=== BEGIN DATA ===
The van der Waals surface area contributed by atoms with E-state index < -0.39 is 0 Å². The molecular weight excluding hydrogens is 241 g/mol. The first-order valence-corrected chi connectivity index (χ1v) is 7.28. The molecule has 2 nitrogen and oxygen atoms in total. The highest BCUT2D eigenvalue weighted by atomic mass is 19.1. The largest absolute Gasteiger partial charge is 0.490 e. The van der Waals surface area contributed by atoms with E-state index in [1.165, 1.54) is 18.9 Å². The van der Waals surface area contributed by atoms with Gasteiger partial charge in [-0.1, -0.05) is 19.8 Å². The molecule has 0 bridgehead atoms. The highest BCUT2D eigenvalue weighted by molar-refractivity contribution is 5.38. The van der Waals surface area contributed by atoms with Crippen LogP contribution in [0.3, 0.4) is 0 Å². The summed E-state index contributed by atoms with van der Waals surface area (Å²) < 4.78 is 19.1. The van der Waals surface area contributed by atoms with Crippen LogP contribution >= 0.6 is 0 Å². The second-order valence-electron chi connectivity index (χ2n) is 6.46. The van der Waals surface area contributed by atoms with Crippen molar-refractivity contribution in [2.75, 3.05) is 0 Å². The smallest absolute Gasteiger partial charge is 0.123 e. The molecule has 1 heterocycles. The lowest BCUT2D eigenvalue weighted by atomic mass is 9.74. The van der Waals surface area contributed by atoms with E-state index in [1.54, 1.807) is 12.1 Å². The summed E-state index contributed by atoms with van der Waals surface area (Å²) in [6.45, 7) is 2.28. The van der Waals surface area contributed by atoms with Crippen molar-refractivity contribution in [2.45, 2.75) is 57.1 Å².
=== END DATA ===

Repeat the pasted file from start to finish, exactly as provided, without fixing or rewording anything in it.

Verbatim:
The van der Waals surface area contributed by atoms with E-state index < -0.39 is 0 Å². The molecular weight excluding hydrogens is 241 g/mol. The first-order valence-corrected chi connectivity index (χ1v) is 7.28. The molecule has 2 nitrogen and oxygen atoms in total. The highest BCUT2D eigenvalue weighted by atomic mass is 19.1. The largest absolute Gasteiger partial charge is 0.490 e. The van der Waals surface area contributed by atoms with E-state index in [1.165, 1.54) is 18.9 Å². The van der Waals surface area contributed by atoms with Gasteiger partial charge in [-0.1, -0.05) is 19.8 Å². The molecule has 0 bridgehead atoms. The highest BCUT2D eigenvalue weighted by molar-refractivity contribution is 5.38. The van der Waals surface area contributed by atoms with Crippen LogP contribution in [0.3, 0.4) is 0 Å². The summed E-state index contributed by atoms with van der Waals surface area (Å²) < 4.78 is 19.1. The van der Waals surface area contributed by atoms with Crippen LogP contribution >= 0.6 is 0 Å². The second-order valence-electron chi connectivity index (χ2n) is 6.46. The van der Waals surface area contributed by atoms with Crippen molar-refractivity contribution in [2.75, 3.05) is 0 Å². The smallest absolute Gasteiger partial charge is 0.123 e. The molecule has 1 heterocycles. The lowest BCUT2D eigenvalue weighted by atomic mass is 9.74. The van der Waals surface area contributed by atoms with E-state index in [1.54, 1.807) is 12.1 Å². The summed E-state index contributed by atoms with van der Waals surface area (Å²) in [6.45, 7) is 2.28. The van der Waals surface area contributed by atoms with Crippen molar-refractivity contribution in [2.45, 2.75) is 57.1 Å².